• The Language of Life: DNA and the Revolution in Personalized Medicine by Francis S. Collins.  Dr. Collins was the noted researcher and professor who led the team that deciphered the sequence of the human genome.  His book provides essential background for anyone interested in learning how DNA is becoming the foundation for personalized medicine.  These revolutionary capabilities are enabling personal profiles to be matched to proven solutions based upon a person's DNA.  This will help to avoid costly trial and error approaches to solving health related problems.

    • Cheating Death: The Doctors and Medical Miracles that Are Saving Lives Against All Odds by Sanjay Gupta, MD. Interesting, fast paced reading.  Although useful from a personal health perspective, the book provides valuable lessons for introducing any new product, process or technology.  Despite potential benefits, there is often much inertia to be overcome.  Beyond being perceptive, knowledgeable and experienced, it takes determined, persistent sponsors, advocates and mentors who can learn and fine tune solutions until they can get everything right.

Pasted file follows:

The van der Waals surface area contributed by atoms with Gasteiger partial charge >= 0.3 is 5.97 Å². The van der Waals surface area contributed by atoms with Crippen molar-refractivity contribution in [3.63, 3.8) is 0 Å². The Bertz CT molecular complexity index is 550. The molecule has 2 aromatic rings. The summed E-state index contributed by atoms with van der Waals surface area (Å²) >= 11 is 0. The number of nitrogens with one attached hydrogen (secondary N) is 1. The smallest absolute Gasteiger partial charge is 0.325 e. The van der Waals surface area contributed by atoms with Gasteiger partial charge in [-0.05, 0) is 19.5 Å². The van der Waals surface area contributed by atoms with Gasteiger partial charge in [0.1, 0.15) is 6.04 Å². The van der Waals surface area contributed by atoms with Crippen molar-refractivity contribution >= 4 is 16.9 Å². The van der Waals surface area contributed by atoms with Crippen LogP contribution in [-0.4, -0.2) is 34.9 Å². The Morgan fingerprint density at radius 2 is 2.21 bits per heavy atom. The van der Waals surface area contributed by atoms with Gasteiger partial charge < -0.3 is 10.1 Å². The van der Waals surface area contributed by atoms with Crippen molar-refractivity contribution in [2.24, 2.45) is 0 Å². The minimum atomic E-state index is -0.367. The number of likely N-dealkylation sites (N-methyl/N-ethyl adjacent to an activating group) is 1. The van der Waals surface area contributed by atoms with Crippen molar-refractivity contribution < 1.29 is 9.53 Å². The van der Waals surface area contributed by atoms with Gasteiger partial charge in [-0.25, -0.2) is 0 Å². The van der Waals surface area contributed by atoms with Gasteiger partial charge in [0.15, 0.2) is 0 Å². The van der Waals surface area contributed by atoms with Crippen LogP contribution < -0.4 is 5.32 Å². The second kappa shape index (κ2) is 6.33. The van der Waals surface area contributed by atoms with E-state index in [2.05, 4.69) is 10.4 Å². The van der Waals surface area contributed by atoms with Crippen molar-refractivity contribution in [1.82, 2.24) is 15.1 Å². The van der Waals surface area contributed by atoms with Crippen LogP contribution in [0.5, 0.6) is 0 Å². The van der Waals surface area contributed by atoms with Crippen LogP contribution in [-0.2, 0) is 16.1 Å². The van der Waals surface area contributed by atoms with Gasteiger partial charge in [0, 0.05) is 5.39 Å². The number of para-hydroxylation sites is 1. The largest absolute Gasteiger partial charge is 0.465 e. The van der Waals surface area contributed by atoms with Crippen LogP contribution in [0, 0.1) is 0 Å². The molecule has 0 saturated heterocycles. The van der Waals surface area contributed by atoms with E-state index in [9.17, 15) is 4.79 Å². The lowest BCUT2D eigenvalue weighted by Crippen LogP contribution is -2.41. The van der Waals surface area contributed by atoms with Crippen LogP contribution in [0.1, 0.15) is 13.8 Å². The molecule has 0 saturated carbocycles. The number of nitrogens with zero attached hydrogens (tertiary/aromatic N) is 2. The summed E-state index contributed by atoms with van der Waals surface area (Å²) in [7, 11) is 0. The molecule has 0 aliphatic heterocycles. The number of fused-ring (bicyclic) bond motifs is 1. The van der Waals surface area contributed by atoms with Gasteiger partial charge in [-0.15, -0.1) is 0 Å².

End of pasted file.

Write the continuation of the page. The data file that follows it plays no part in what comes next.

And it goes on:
• The Singularity Is Near: When Humans Transcend Biology by Ray Kurzweil.  A very interesting, futuristic view of artificial intelligence and the combination of factors that can make it a reality.  Cliff Notes would be helpful, but reading is well worth the effort.  The book is indeed thought provoking and helps to put current accomplishments into perspective as being mere building blocks to rapidly escalating progress.  After reading it, who can expect any technology to be around for very long until something better supersedes it.  Here is the big question to consider while reading this book.  What does all this mean to humans, as we know them?